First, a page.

• Cross-Linked Polychloroprene Rubber - CR SE1
    • Low Smoke Zero Halogen compound - LSZH compound

    Temperature ratings of the Marine cable

    • A continuously rated the marine cable will eventually reach a steady temp.
    • Heat in windings and arising from friction dissipates at same rate as generated
    • Temp rise = steady running temp – incoming air temp
    • Marine cable overheat may be due to – overloading, dirty internals, reduced airflow, incorrect voltage/frequency
    • The maximum hot-spot operating temperature is reached by adding the rated ambient temperature of the machine (often 40°C), a temperature rise, and a 10 °C hot-spot allowance.
    • Insulation does not suddenly fail but useful operating life declines rapidly
    • A rule of thumb is a halving of life for every 10 °C

    What is the effect of Temperature Rise on the marine cables?

    • The temperature difference of 5 degree Celsius between phases – a potential problem
    • The temperature rise of 10 degree C above normal running temp – life of insulating material halves

    Marine Cable Termination

    Cable sockets (lugs) are either soldered or more often crimped onto each wire by a compression tool (Hand or hydraulic)
    Cable sockets must be securely attached to the appliance by well-chosen screws/bolts/spring washers etc. A loose terminal will become a source of localized overheating.

    What is the Cable Gland?

    Cable gland serves to anchor the cable to the TB/Panel/Equipment so that the termination is relieved of any external stress like a pull, vibration, etc.
    It is in three parts – gland body with standard electrical thread, compression ring, backing nut
    Cable gland has a rubber bush, plate washers and check nut and helps to make the termination watertight and to earth the armouring of the cable.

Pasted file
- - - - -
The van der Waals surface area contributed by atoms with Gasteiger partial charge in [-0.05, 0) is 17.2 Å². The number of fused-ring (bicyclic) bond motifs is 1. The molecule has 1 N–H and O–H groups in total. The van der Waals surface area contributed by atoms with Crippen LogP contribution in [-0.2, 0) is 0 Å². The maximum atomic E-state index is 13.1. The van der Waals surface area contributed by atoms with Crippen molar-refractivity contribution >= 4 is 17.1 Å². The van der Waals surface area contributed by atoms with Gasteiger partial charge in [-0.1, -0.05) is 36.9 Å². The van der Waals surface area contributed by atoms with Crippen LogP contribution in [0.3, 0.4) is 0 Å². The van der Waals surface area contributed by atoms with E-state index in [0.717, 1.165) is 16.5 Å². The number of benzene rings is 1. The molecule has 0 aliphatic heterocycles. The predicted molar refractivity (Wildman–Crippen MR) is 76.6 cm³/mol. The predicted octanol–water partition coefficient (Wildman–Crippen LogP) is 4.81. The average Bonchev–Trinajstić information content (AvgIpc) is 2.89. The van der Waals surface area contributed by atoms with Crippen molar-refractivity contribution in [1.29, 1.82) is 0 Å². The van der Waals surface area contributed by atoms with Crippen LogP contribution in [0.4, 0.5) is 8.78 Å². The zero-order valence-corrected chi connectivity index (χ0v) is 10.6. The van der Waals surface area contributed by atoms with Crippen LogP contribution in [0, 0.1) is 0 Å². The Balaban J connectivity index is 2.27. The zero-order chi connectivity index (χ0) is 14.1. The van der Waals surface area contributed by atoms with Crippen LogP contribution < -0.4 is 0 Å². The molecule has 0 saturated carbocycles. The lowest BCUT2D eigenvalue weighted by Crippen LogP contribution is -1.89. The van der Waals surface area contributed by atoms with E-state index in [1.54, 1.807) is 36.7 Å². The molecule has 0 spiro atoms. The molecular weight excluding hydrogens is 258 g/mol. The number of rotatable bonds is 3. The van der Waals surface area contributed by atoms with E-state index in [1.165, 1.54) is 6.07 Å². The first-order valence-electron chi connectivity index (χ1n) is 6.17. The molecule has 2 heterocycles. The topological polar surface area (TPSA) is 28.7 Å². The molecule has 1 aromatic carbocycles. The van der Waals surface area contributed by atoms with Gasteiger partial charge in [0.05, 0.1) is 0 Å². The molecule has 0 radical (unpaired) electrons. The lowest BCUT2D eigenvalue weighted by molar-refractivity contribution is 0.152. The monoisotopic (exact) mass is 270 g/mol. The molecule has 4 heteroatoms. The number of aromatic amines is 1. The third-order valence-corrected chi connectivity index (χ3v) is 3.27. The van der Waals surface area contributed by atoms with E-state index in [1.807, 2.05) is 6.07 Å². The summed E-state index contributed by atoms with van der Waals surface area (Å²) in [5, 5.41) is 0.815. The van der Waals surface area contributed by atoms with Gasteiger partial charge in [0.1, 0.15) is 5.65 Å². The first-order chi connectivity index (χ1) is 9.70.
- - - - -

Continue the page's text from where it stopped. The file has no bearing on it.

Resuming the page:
The glands must be matched to the size and type of cable.
    A cable gland maintains – insulation, protection, water tightness

    What are the Types of marine cables Glands?

    Single Compression Glands
    This types of the gland are used to Grip the cable outer sheath.
    There is no cone ring and cone
    Used on indoor and outdoor (average climatic condition) electric panels.
    Single Compression Heavy Duty and Medium Duty Cable Glands

    Single Compression Glands parts

    Double Compression Glands
    For Cables terminating to outdoor and watertight indoor panels.
    Double compression glands come with cone ring and cone
    It can be used in armoured and un-armoured cables
    It will give electrical continuity through the armour
    For cables passing through decks and bulkheads

    Double Compression Glands parts

    Explosion Proof Glands                                      
    For Cables terminating to explosion-proof equipment and cables passing through hazardous areas

    Cable Glands Accessories  

    Cable Glands Accessories-Round reducer, earth tag, Lock  nut, serrated washer, thread seal, hex reducer, hex stop plug

    How to drying out the Marine cables?

    Cables in exposed and damp situations may develop low insulation resistance.
    Cables can be dried out by injecting a heating current from a current injection test or a welding transformer.
    The voltage should be 30 – 50V and the current should not exceed the rating of the cable.
    Temperature rise to be below 30C
    Temperature and insulation resistance should be measured and recorded every hour